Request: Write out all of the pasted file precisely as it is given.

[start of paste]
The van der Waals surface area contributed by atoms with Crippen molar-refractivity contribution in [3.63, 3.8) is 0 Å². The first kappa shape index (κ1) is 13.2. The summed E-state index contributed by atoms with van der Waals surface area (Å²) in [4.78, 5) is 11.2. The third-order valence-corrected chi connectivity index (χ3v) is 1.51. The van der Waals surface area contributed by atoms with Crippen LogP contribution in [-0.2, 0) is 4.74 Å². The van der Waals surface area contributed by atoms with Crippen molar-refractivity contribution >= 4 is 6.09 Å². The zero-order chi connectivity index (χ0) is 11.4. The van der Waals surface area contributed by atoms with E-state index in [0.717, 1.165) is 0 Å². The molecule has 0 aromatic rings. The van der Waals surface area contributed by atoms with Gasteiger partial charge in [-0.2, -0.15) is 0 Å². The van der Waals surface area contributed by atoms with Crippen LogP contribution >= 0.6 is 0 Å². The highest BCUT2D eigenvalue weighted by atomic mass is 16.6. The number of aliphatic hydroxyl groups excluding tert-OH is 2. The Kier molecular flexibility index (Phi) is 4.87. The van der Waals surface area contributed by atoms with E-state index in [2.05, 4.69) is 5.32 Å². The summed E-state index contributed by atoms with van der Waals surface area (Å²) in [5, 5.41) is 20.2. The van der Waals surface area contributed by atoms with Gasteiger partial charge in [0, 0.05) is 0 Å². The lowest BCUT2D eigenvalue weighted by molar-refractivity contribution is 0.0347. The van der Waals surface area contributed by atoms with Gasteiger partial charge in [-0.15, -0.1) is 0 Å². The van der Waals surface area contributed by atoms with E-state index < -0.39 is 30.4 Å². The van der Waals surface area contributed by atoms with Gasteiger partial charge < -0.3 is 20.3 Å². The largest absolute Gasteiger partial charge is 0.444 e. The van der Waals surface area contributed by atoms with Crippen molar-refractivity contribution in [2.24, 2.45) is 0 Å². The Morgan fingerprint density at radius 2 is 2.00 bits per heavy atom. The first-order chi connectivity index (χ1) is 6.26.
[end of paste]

The van der Waals surface area contributed by atoms with Crippen molar-refractivity contribution in [3.63, 3.8) is 0 Å². The first kappa shape index (κ1) is 13.2. The summed E-state index contributed by atoms with van der Waals surface area (Å²) in [4.78, 5) is 11.2. The third-order valence-corrected chi connectivity index (χ3v) is 1.51. The van der Waals surface area contributed by atoms with Crippen LogP contribution in [-0.2, 0) is 4.74 Å². The van der Waals surface area contributed by atoms with Crippen molar-refractivity contribution >= 4 is 6.09 Å². The zero-order chi connectivity index (χ0) is 11.4. The van der Waals surface area contributed by atoms with E-state index in [0.717, 1.165) is 0 Å². The molecule has 0 aromatic rings. The van der Waals surface area contributed by atoms with Gasteiger partial charge in [-0.2, -0.15) is 0 Å². The van der Waals surface area contributed by atoms with Crippen LogP contribution >= 0.6 is 0 Å². The highest BCUT2D eigenvalue weighted by atomic mass is 16.6. The number of aliphatic hydroxyl groups excluding tert-OH is 2. The Kier molecular flexibility index (Phi) is 4.87. The van der Waals surface area contributed by atoms with E-state index in [2.05, 4.69) is 5.32 Å². The summed E-state index contributed by atoms with van der Waals surface area (Å²) in [5, 5.41) is 20.2. The van der Waals surface area contributed by atoms with Gasteiger partial charge in [0, 0.05) is 0 Å². The lowest BCUT2D eigenvalue weighted by molar-refractivity contribution is 0.0347. The van der Waals surface area contributed by atoms with Gasteiger partial charge in [-0.15, -0.1) is 0 Å². The van der Waals surface area contributed by atoms with E-state index < -0.39 is 30.4 Å². The van der Waals surface area contributed by atoms with Gasteiger partial charge < -0.3 is 20.3 Å². The largest absolute Gasteiger partial charge is 0.444 e. The van der Waals surface area contributed by atoms with Crippen molar-refractivity contribution in [2.24, 2.45) is 0 Å². The Morgan fingerprint density at radius 2 is 2.00 bits per heavy atom. The first-order chi connectivity index (χ1) is 6.26.